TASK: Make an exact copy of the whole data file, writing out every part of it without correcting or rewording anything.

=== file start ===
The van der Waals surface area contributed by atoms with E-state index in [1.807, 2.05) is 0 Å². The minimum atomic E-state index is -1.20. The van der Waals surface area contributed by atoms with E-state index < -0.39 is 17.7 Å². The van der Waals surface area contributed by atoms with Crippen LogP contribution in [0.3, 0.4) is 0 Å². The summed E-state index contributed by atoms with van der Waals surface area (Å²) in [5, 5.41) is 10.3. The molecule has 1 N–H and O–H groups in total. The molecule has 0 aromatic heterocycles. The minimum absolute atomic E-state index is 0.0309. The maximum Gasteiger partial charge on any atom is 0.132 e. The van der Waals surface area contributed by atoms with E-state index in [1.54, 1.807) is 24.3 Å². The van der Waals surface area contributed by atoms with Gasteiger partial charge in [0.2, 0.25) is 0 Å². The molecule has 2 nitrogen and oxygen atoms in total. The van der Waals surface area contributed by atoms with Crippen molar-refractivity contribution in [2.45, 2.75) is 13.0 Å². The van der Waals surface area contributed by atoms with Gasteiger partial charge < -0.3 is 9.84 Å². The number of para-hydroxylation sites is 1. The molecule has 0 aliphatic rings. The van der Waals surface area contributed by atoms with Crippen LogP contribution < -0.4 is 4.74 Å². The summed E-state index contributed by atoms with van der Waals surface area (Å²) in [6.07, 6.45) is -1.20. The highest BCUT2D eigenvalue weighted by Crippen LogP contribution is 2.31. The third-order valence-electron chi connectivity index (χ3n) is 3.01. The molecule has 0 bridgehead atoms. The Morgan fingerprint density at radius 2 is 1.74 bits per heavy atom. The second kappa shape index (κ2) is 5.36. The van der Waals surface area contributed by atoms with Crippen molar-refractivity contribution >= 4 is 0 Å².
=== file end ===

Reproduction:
The van der Waals surface area contributed by atoms with E-state index in [1.807, 2.05) is 0 Å². The minimum atomic E-state index is -1.20. The van der Waals surface area contributed by atoms with E-state index < -0.39 is 17.7 Å². The van der Waals surface area contributed by atoms with Crippen LogP contribution in [0.3, 0.4) is 0 Å². The summed E-state index contributed by atoms with van der Waals surface area (Å²) in [5, 5.41) is 10.3. The molecule has 1 N–H and O–H groups in total. The molecule has 0 aromatic heterocycles. The minimum absolute atomic E-state index is 0.0309. The maximum Gasteiger partial charge on any atom is 0.132 e. The van der Waals surface area contributed by atoms with E-state index in [1.54, 1.807) is 24.3 Å². The van der Waals surface area contributed by atoms with Gasteiger partial charge in [0.2, 0.25) is 0 Å². The molecule has 2 nitrogen and oxygen atoms in total. The van der Waals surface area contributed by atoms with Crippen molar-refractivity contribution in [2.45, 2.75) is 13.0 Å². The van der Waals surface area contributed by atoms with Gasteiger partial charge < -0.3 is 9.84 Å². The number of para-hydroxylation sites is 1. The molecule has 0 aliphatic rings. The van der Waals surface area contributed by atoms with Crippen LogP contribution < -0.4 is 4.74 Å². The summed E-state index contributed by atoms with van der Waals surface area (Å²) in [6.07, 6.45) is -1.20. The highest BCUT2D eigenvalue weighted by Crippen LogP contribution is 2.31. The third-order valence-electron chi connectivity index (χ3n) is 3.01. The molecule has 0 bridgehead atoms. The Morgan fingerprint density at radius 2 is 1.74 bits per heavy atom. The second kappa shape index (κ2) is 5.36. The van der Waals surface area contributed by atoms with Crippen molar-refractivity contribution >= 4 is 0 Å².